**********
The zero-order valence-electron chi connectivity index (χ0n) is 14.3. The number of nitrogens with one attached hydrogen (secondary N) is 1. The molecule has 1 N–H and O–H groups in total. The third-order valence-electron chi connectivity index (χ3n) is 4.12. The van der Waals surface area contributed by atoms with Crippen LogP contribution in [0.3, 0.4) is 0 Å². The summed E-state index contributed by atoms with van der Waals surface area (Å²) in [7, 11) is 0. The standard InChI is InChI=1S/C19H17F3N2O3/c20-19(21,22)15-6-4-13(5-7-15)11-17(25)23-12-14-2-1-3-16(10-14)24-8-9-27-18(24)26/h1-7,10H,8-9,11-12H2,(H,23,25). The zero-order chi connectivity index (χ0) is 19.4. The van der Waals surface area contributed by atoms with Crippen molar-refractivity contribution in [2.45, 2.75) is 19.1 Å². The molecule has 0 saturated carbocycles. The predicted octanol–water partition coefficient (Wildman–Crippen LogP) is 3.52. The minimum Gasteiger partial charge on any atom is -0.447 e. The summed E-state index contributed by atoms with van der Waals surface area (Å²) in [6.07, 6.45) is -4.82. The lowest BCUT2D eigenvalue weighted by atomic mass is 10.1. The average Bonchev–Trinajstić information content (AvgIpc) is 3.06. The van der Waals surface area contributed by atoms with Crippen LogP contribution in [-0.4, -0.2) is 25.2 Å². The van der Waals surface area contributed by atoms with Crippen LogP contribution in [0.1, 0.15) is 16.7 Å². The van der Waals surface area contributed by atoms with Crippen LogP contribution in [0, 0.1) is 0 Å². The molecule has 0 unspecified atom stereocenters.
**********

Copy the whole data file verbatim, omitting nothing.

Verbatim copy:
The zero-order valence-electron chi connectivity index (χ0n) is 14.3. The number of nitrogens with one attached hydrogen (secondary N) is 1. The molecule has 1 N–H and O–H groups in total. The third-order valence-electron chi connectivity index (χ3n) is 4.12. The van der Waals surface area contributed by atoms with Crippen LogP contribution in [0.3, 0.4) is 0 Å². The summed E-state index contributed by atoms with van der Waals surface area (Å²) in [7, 11) is 0. The standard InChI is InChI=1S/C19H17F3N2O3/c20-19(21,22)15-6-4-13(5-7-15)11-17(25)23-12-14-2-1-3-16(10-14)24-8-9-27-18(24)26/h1-7,10H,8-9,11-12H2,(H,23,25). The zero-order chi connectivity index (χ0) is 19.4. The van der Waals surface area contributed by atoms with Crippen molar-refractivity contribution in [2.45, 2.75) is 19.1 Å². The molecule has 0 saturated carbocycles. The predicted octanol–water partition coefficient (Wildman–Crippen LogP) is 3.52. The minimum Gasteiger partial charge on any atom is -0.447 e. The summed E-state index contributed by atoms with van der Waals surface area (Å²) in [6.07, 6.45) is -4.82. The lowest BCUT2D eigenvalue weighted by atomic mass is 10.1. The average Bonchev–Trinajstić information content (AvgIpc) is 3.06. The van der Waals surface area contributed by atoms with Crippen LogP contribution in [-0.4, -0.2) is 25.2 Å². The van der Waals surface area contributed by atoms with Crippen LogP contribution in [0.1, 0.15) is 16.7 Å². The van der Waals surface area contributed by atoms with Crippen LogP contribution in [0, 0.1) is 0 Å². The molecule has 0 unspecified atom stereocenters.